2. Pittsburgh Pirates Pedro Alvarez, 3b/1b, Vanderbilt University Alvarez is, by most accounts, the best player in the draft this year. There was some concern about his stock falling early in the spring, when he broke a bone in his hand, but he's returned from that healthy and productive.
Pittsburgh has gained a reputation the last few years for being cheap in the draft; a notion reinforced by last year's pick of Daniel Moskos, a college closer and easy sign, at four overall. The Pirates now have a new General Manager in Frank Coonelly, the man who actually designed the MLB slotting system for paying draft picks. This is a team looking to turn around a pervasive culture of losing, and show their fan base that they're committed to improving the product on the field. Taking the best overall player, with some definite name recognition, and one of the safest bets, without the fears of physical breakdown that have plagued the Pirates' recent pitching draftees. The Pirates take Alvarez, I think, and pay the piper, who happens to be, in this case, Scott Boras.
3. Kansas City Royals Aaron Crow, RHP, University of Missouri In the last couple of years, the Royals have really started to turn around their farm system, and even a bit at the major league level. The brought in Dayton Moore, formerly part of the Atlanta Braves' brain trust, to help build the franchise back up. So far, their draft picks have been solid, and they've focused on pitching depth in the minors. Adding Crow, the most dominant college arm in the draft, will be too tempting to pass up. Crow should move quickly through the minors and join a very good, young rotation in KC by next year some time.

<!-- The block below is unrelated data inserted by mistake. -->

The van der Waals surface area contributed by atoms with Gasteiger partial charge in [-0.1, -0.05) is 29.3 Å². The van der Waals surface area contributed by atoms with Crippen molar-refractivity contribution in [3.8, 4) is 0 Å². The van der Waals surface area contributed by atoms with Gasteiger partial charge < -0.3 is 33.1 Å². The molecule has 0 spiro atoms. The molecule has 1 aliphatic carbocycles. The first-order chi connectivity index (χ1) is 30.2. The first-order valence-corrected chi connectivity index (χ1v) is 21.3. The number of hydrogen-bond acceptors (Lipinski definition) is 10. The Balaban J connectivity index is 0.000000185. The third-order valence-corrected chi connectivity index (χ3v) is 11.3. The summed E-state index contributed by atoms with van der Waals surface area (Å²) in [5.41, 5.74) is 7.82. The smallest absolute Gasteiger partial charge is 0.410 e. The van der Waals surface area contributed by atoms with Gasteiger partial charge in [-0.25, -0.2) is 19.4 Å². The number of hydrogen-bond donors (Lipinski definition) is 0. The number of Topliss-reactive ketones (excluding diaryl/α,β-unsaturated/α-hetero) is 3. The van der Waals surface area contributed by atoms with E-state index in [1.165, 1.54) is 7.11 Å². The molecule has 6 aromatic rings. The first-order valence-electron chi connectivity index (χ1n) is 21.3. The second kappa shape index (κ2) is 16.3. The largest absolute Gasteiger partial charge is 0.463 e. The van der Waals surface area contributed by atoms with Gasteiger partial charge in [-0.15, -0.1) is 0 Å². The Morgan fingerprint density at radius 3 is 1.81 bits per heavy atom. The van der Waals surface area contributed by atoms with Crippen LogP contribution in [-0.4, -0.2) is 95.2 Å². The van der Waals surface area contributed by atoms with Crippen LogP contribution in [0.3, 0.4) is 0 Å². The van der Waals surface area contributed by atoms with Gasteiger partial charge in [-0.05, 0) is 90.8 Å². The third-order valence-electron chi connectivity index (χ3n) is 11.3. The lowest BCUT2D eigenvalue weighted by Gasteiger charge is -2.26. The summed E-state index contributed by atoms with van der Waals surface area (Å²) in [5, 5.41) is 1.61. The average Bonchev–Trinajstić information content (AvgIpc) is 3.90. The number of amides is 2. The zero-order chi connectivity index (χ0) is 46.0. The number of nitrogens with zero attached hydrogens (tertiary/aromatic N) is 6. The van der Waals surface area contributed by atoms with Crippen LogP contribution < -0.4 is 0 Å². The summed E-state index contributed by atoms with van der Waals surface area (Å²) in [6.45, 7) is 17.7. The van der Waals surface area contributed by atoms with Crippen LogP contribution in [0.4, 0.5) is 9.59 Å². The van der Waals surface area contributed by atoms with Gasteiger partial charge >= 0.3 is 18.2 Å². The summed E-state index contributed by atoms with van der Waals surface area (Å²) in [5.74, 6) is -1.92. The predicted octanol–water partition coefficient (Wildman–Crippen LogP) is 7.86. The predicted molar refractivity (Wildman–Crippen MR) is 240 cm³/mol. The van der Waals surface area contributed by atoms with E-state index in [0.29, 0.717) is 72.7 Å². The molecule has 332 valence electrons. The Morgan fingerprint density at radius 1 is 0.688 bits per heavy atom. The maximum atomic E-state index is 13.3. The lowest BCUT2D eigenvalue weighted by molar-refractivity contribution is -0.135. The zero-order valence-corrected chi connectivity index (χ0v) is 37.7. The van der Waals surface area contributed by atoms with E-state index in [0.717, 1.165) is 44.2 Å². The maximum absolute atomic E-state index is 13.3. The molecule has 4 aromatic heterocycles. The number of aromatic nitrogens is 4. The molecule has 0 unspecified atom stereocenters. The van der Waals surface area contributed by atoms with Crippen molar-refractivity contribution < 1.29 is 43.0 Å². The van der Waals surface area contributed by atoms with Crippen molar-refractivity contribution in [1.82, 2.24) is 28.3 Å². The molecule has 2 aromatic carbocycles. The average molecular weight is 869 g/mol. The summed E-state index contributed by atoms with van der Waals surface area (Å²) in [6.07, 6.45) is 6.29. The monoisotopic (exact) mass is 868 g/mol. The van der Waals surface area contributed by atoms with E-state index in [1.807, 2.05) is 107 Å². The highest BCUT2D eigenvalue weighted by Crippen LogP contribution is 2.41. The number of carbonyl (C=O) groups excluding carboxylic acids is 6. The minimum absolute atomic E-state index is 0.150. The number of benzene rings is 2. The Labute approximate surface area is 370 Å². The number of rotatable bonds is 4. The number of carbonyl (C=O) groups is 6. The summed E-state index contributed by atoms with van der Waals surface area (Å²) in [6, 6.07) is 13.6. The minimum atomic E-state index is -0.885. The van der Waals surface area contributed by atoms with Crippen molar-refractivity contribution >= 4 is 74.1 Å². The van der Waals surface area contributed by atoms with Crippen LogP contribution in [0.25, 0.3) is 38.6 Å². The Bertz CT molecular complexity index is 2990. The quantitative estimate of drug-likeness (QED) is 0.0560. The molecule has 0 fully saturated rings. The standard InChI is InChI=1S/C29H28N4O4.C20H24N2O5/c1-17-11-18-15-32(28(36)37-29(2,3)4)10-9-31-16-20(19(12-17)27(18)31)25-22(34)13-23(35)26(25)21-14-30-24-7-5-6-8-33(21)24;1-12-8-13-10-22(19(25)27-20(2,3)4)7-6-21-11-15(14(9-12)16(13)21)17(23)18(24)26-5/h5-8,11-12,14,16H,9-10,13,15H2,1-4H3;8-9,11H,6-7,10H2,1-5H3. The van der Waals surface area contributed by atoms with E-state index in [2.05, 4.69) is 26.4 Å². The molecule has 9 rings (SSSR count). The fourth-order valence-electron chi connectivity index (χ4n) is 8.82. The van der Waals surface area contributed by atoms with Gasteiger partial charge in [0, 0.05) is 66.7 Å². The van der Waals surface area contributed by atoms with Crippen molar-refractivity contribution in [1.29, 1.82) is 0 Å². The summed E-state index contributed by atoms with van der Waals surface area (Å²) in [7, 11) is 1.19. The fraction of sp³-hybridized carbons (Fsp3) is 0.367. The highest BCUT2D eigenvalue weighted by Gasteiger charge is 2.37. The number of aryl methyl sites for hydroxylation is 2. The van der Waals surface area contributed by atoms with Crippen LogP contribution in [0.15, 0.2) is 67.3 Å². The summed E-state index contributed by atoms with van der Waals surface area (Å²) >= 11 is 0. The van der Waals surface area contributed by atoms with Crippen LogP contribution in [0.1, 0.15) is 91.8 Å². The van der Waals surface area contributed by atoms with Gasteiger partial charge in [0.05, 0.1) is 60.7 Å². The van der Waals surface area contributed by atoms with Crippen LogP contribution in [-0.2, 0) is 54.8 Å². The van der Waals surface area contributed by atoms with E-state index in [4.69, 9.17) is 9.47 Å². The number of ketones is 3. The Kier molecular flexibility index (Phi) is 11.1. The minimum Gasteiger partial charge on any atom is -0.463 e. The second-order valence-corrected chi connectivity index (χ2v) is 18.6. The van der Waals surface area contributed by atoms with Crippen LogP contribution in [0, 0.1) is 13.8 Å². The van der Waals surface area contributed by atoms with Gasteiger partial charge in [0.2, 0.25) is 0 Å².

There are some concerns about Crow's arm action, and those concerns are well founded. His arm action isn't ideal, and that could lead to some injury problems down the line. Still, his talent is undeniable. The fact that he's sort of a local kid adds to his appeal, and the Royals have show a willingness recently to spend on the draft, so I don't see them going cheap here. Crow it is.
4. Baltimore Orioles Brian Matusz, LHP, University of San Diego There are some that might say this is a four player draft, with four individuals standing well above the rest of the available talent. I don't quite agree with that, but there are four very good players with high profiles, and I think they all go together at the top of the draft.